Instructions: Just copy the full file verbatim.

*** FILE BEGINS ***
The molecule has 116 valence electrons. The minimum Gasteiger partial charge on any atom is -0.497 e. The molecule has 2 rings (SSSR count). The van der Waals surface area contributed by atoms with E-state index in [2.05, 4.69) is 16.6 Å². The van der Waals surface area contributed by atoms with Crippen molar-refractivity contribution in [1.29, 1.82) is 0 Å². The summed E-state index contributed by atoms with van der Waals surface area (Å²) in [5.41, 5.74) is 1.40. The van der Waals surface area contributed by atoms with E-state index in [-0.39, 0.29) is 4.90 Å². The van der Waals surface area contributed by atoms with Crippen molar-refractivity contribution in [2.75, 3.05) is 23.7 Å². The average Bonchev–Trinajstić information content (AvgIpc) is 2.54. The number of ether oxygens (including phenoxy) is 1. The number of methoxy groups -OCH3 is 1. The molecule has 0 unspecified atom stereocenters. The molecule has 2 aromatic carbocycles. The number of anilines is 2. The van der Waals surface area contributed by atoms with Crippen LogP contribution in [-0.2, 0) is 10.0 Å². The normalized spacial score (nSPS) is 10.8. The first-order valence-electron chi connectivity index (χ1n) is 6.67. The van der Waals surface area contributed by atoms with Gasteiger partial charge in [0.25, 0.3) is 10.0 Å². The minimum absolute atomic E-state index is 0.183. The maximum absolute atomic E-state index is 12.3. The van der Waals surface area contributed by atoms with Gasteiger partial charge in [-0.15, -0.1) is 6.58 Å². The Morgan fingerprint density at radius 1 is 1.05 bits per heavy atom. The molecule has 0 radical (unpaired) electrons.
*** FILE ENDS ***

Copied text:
The molecule has 116 valence electrons. The minimum Gasteiger partial charge on any atom is -0.497 e. The molecule has 2 rings (SSSR count). The van der Waals surface area contributed by atoms with E-state index in [2.05, 4.69) is 16.6 Å². The van der Waals surface area contributed by atoms with Crippen molar-refractivity contribution in [1.29, 1.82) is 0 Å². The summed E-state index contributed by atoms with van der Waals surface area (Å²) in [5.41, 5.74) is 1.40. The van der Waals surface area contributed by atoms with E-state index in [-0.39, 0.29) is 4.90 Å². The van der Waals surface area contributed by atoms with Crippen molar-refractivity contribution in [2.75, 3.05) is 23.7 Å². The average Bonchev–Trinajstić information content (AvgIpc) is 2.54. The number of ether oxygens (including phenoxy) is 1. The number of methoxy groups -OCH3 is 1. The molecule has 0 unspecified atom stereocenters. The molecule has 2 aromatic carbocycles. The number of anilines is 2. The van der Waals surface area contributed by atoms with Crippen LogP contribution in [-0.2, 0) is 10.0 Å². The normalized spacial score (nSPS) is 10.8. The first-order valence-electron chi connectivity index (χ1n) is 6.67. The van der Waals surface area contributed by atoms with Gasteiger partial charge in [0.25, 0.3) is 10.0 Å². The minimum absolute atomic E-state index is 0.183. The maximum absolute atomic E-state index is 12.3. The van der Waals surface area contributed by atoms with Gasteiger partial charge in [-0.15, -0.1) is 6.58 Å². The Morgan fingerprint density at radius 1 is 1.05 bits per heavy atom. The molecule has 0 radical (unpaired) electrons.